On 1 December 2020, when the UK revised the existing points-based immigration system, the Tier 2 (General) category was replaced by the Skilled Worker visa. This visa has some alterations with regard to requirements and it’s now easier to get a Skilled Worker visa than it would have been to get a Tier 2 (General) visa.

Notable changes between the two routes include:

  • The removal of the resident labour market test. Employers no longer have to advertise a vacancy to see if any settled or British workers could fill the role.
  • The suspension of the monthly cap on eligible applicants.
  • The reduction of the minimum skills threshold from NQF Level 6 to Level 3 (A-level standard)
  • The reduction of the minimum salary level to £25,600 or the going rate for the job.
  • The ability to switch to the Skilled Worker visa from another visa without having to leave the UK first.

See more: FAQ: How to immigrate to the UK under the new points-based system.

The Skilled Worker visa requirements

The Skilled Worker visa allows you to live and work in the UK for up to five years before you need to extend it, or apply for indefinite leave to remain in the UK should you be eligible. To qualify for the Skilled Worker visa, applicants must obtain 70 points under the UK’s points-based immigration system.

The mandatory requirements are:

You can make up the remaining 20 points by earning a salary at the “going rate” for your occupation, having a job on the shortage list, or by holding a PhD in a subject relevant to your job or in a science, technology, engineering or mathematics (STEM) subject.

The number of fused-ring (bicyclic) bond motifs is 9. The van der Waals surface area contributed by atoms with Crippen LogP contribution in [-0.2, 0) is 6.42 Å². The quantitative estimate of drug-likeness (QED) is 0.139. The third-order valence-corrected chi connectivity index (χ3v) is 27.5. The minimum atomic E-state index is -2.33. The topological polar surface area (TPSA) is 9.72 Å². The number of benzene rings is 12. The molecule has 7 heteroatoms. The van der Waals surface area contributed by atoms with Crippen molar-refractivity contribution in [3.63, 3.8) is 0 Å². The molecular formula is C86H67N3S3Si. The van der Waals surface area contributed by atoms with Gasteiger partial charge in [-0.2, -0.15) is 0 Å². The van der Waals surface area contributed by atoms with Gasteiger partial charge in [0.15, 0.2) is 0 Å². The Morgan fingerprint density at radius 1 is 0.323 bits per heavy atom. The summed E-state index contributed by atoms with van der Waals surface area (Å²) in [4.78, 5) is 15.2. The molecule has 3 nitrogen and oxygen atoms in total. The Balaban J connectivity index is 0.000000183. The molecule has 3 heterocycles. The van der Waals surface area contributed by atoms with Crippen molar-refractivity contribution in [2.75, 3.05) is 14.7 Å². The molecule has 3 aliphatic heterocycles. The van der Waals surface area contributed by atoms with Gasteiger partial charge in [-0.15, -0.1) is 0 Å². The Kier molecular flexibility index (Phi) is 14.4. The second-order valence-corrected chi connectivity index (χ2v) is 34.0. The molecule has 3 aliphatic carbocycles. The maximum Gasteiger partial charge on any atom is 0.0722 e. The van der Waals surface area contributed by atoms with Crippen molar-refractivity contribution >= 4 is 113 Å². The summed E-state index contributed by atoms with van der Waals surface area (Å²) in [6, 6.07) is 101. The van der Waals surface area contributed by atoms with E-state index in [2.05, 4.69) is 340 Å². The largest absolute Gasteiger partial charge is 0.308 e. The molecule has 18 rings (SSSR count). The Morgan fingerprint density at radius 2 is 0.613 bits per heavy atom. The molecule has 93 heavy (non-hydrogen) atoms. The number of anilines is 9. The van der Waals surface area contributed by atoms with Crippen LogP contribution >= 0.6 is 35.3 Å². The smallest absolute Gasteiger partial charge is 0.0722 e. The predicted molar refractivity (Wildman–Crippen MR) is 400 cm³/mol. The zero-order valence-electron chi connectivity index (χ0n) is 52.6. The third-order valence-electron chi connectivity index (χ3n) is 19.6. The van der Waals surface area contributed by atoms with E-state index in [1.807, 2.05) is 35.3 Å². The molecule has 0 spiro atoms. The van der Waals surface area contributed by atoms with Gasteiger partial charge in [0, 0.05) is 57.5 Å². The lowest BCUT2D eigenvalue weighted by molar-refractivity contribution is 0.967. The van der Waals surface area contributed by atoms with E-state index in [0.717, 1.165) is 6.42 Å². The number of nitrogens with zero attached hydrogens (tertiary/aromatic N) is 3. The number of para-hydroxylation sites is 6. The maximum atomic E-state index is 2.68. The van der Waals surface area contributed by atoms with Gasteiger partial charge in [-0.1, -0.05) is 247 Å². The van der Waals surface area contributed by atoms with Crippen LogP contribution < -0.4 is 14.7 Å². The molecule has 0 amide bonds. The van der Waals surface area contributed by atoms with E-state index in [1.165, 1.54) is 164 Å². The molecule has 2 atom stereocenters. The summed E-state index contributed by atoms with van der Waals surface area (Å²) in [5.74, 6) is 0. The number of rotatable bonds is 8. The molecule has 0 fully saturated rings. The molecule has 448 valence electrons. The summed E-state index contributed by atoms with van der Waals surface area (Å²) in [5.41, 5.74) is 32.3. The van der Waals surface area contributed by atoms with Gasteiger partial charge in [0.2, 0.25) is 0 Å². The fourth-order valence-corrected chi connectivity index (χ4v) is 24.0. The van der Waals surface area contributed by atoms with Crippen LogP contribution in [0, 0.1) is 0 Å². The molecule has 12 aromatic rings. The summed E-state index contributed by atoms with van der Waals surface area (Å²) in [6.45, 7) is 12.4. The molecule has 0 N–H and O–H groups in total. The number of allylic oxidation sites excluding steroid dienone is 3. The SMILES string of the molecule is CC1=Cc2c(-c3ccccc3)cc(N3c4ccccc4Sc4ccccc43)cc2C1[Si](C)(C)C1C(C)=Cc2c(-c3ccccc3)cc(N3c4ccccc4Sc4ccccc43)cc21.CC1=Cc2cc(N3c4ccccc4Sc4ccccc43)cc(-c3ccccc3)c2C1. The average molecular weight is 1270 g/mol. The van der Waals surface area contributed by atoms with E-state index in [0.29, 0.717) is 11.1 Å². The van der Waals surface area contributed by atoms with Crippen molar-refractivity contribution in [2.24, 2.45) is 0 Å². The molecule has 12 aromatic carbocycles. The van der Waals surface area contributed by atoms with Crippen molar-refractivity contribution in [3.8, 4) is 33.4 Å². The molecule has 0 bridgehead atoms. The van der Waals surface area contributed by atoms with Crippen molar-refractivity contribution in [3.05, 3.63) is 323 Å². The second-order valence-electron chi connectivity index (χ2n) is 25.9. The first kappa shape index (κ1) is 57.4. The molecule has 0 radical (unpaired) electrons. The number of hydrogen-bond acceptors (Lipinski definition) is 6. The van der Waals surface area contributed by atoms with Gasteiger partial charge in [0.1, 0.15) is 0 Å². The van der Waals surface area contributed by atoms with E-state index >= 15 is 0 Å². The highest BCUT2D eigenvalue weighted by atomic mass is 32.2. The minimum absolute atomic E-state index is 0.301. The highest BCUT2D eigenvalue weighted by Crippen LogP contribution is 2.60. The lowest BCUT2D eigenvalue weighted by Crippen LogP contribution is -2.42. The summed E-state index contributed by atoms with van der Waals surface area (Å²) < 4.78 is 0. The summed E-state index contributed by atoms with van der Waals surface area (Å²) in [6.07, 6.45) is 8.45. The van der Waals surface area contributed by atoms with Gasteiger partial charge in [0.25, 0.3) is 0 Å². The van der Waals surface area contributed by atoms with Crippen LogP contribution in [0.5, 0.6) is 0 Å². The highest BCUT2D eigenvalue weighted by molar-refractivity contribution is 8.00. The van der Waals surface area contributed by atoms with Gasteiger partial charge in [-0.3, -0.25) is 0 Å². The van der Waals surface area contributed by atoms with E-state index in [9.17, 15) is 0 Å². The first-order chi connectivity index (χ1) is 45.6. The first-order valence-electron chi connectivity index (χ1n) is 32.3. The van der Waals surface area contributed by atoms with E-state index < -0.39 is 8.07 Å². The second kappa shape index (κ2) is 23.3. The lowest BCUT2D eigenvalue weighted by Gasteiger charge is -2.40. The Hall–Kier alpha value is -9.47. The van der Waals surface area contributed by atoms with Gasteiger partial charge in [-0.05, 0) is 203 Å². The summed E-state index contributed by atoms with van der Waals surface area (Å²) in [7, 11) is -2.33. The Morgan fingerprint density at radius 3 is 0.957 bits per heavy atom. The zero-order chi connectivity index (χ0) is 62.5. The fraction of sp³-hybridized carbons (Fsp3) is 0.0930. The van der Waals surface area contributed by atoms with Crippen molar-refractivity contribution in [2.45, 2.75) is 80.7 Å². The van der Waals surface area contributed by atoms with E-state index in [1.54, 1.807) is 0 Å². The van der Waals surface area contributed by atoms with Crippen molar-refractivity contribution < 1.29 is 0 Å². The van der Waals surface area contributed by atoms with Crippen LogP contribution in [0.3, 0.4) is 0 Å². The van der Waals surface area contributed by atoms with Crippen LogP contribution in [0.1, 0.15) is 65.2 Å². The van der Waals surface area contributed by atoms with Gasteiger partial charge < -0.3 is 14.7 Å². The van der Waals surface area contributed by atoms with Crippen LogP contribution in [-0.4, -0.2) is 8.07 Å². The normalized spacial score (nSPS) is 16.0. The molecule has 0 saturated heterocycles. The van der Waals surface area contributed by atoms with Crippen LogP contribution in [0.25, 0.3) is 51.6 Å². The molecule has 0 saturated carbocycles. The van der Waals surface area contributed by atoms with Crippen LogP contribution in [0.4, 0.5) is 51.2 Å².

See more: How the UK’s new Skilled Worker visa eligibility calculator works.

Seeking to hire workers in the UK? Geta sponsor licence

The process of hiring migrant workers is highly regulated by the UK government. That means if you are a UK business looking to employ non-settled or migrant workers, including those from the EU and EEA, then you will  be required to get a sponsor licence. The process of getting a sponsorship licence can be tricky, and it can be very helpful to get a qualified service provider to ensure that you have all your documentation in order and that it’s submitted timeously.

A sponsor licence is essentially a form of overarching permission from the UK Home Office that allows UK-based companies to issue Certificates of Sponsorships (CoS) to workers who then need to use this to apply for their Skilled Worker visa.

How our UK immigration consultants can help you

We offer immigration assistance, advice and support to both skilled workers who have job offers and UK businesses who are looking to employ migrant workers.

We can guide your business through the process of applying for a sponsorship licence and help you with the practical management of your compliance duties throughout your licence period. We can also assist with Skilled Worker visas for employees you have sponsored.

We can also assist you with applying for your Skilled Worker visa should you already have a job offer from an eligible sponsor.

Need help with applying to work or start a business in the UK? We help individuals and businesses navigate all aspects of UK immigration and can assist with ongoing employee immigration management. Contact us at +44 (0) 20 7759 5307 or email [email protected]